We went out to see Kooza last Thursday (January 21) in the middle of the biggest storm to hit Southern California in ages. Floods, mudslides, tornadoes, lightning, high winds, power outages…and these tickets had been sitting in my desk since sometime last fall.

Fortunately, we managed to miss the worst of the storm. There was a lull in the early evening, and the cloud layer broke up enough that I could see the moon as I left work. We only hit rain during the post-dinner drive to the show. One moment: clear. The next: lots of brake lights ahead of us. The next: intense rain!

As near as I can tell, the storm passed through just north of the grandiosely-named Great Park in Irvine, where the circus had set up their tent. We could see lightning flashes in the distance, and it was cold and wet and windy, but the sky above was clear. So we reached the show against the backdrop of the moon, Orion and Sirus, lightning, and a giant orange balloon.

Night at the Circus

Tower of Chairs at the Orange County FairThe show was impressive. I think this is the sixth Cirque du Soleil show I’ve seen* and they’ve all been good. A few acts did look kind of familiar, like the guy balancing on a 20-foot-tall tower of chairs (we’d seen a similar act at the OC Fair last summer), but even those acts maintained the “how the heck do they do that?!” factor. A contortionist act reminded me of someone’s idea back in the early 1990s, never realized as far as I know, to get contortionists to play non-humanoid aliens on science-fiction shows. (These days, you can just use CGI to portray any body structure you want.)

Cirque du Soleil Wheel of DeathThe centerpiece of the show was sort of a giant double human hamster wheel. Two mesh wheels, each with a diameter of perhaps 1½ times the height of the performers, are attached to either end of a scaffolding, which is then suspended from the ceiling so that the entire structure can rotate. Then two performers proceed to run and jump inside the wheels as the whole thing spins around in the air…and then they start running around the outside of the wheels! According to the Cirque website, it’s called the Wheel of Death.

The clowns seemed more prominent in this show than in the others I’ve seen, to the point where they basically had two MC characters: one serious, one comedic.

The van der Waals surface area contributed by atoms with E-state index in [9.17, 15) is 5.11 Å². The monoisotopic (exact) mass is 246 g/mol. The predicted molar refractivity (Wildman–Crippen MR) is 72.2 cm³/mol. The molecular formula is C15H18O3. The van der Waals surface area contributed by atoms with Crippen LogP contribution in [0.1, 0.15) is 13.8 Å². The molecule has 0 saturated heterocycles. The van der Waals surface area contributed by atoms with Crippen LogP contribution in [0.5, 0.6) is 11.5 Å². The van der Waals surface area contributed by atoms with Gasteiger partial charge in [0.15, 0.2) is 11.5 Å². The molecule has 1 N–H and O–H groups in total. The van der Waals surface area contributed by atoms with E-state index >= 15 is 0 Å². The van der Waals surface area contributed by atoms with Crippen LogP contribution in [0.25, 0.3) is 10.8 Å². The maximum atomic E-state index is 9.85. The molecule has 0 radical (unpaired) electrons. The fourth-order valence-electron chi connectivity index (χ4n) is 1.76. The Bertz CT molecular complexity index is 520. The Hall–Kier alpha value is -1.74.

Oddly enough, the show features a rainstorm. There was enough fake thunder and lightning that we probably didn’t recognize the real thing a few times!

*I’ve been trying to remember exactly which shows I’ve seen, and what I can come up with are:

  • Saltimbanco, early 1990s
  • Dralion, 1999 or 2000
  • Zumanity, 2006
  • O, 2007
  • Corteo, 2008?
  • And now Kooza, 2010

I keep thinking there’s one more, but I just can’t bring it to mind.

WTF?!? CNN reports: Tornado warning in effect for south central Los Angeles.

It turns out there’s a tornado warning in Orange County too. I can believe it.

Drove past Blizzard HQ during a thunderstorm. Saw a really nice lightning strike a few minutes later.

Got soaked walking out of the parking structure. Wouldn’t be so bad if the rain was coming straight down. Ducked into first restaurant I saw.

Oh, NOW the storm lets up while I’m INSIDE. Rain & sky are both lightening up, & I haven’t seen any lightning in at least 10 minutes.

Aaaand we now return you to your regularly scheduled California sunshine!

I glanced out the window while eating lunch at Johnny Rockets and saw this brilliant rainbow. I hastily told the server that I would be right back, and was just going to look at it, and left some of my stuff at the table while I came out and snapped a picture. A passing security guard remarked that he had the same idea, but didn’t have his camera. When I went back in, two of the employees were staring out the window at it.

I was looking up the proper term for a plasma lamp and stumbled upon the Wikipedia entry for the Zeusaphone.

It’s a Tesla Coil that’s set up to modulate its discharges so that they produce specific notes. In other words, it’s a Tesla Coil that plays music using lightning!

Seriously… how can you turn down a description like that?

It’s also been called a “thoremin,” — another lightning-god-based pun, this one on the theramin,

The company that makes them has a couple of video clips on their website, but sadly they’re a little underwhelming on a 200-pixel window with computer speakers. I imagine they’d be seriously impressive in person.

Photo by Dracoswinsauer. Used per Creative Commons Attribution 3.0 License.

We drove up to UCLA last night for an Aimee Mann concert, and somehow, despite all the rain on the way up and back, we managed to not need our umbrellas at all.

The concert was great, and very different from the last concert we saw at Royce Hall just by virtue of having a full band behind her (Tori Amos performed solo last time we were there). It was also very different from the last time we saw Aimee Mann, at the House of Blues last summer. For one thing, she was focusing on songs from her new album, The Forgotten Arm.

It was also much more interactive than either of the other two concerts. What stuck in my mind was the request section. She had everything set up so that people would write the request on a piece of paper and leave it on the stage, but when she got to the break, people were shouting out titles. One guy came prepared with what looked like a balsa glider and wrote his request on that, adding that it was his birthday. I don’t remember his request, but she improvised “Happy birthday to the paper airplane man.” I’ve seen singers who get talkative, and singers who improv silly songs, but it really felt like the house was much smaller than 1800 people. (Of course, you could still make a drinking game out of the number of times she says “Thank you so much” after a song.) Continue reading